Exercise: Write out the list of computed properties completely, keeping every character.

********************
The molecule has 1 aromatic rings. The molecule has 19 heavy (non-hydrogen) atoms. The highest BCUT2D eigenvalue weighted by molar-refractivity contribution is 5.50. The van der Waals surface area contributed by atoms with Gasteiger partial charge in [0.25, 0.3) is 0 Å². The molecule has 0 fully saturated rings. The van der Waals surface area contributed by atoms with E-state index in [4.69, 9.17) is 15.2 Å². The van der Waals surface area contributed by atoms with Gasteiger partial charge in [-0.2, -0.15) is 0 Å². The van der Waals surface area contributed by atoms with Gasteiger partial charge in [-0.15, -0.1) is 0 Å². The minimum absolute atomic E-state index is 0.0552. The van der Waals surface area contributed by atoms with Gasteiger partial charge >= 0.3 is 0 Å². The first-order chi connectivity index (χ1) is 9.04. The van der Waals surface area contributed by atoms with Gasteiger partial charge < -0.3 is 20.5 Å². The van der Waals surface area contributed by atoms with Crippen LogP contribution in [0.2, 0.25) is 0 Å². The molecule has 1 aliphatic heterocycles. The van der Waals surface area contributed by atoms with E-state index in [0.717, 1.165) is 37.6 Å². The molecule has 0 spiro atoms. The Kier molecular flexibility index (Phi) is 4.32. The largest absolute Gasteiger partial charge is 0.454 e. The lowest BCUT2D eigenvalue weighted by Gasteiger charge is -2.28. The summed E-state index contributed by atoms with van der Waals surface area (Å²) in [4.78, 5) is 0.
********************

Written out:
The molecule has 1 aromatic rings. The molecule has 19 heavy (non-hydrogen) atoms. The highest BCUT2D eigenvalue weighted by molar-refractivity contribution is 5.50. The van der Waals surface area contributed by atoms with Gasteiger partial charge in [0.25, 0.3) is 0 Å². The molecule has 0 fully saturated rings. The van der Waals surface area contributed by atoms with E-state index in [4.69, 9.17) is 15.2 Å². The van der Waals surface area contributed by atoms with Gasteiger partial charge in [-0.2, -0.15) is 0 Å². The van der Waals surface area contributed by atoms with Gasteiger partial charge in [-0.15, -0.1) is 0 Å². The minimum absolute atomic E-state index is 0.0552. The van der Waals surface area contributed by atoms with Gasteiger partial charge >= 0.3 is 0 Å². The first-order chi connectivity index (χ1) is 9.04. The van der Waals surface area contributed by atoms with Gasteiger partial charge < -0.3 is 20.5 Å². The van der Waals surface area contributed by atoms with Crippen LogP contribution in [0.2, 0.25) is 0 Å². The molecule has 1 aliphatic heterocycles. The van der Waals surface area contributed by atoms with E-state index in [0.717, 1.165) is 37.6 Å². The molecule has 0 spiro atoms. The Kier molecular flexibility index (Phi) is 4.32. The largest absolute Gasteiger partial charge is 0.454 e. The lowest BCUT2D eigenvalue weighted by Gasteiger charge is -2.28. The summed E-state index contributed by atoms with van der Waals surface area (Å²) in [4.78, 5) is 0.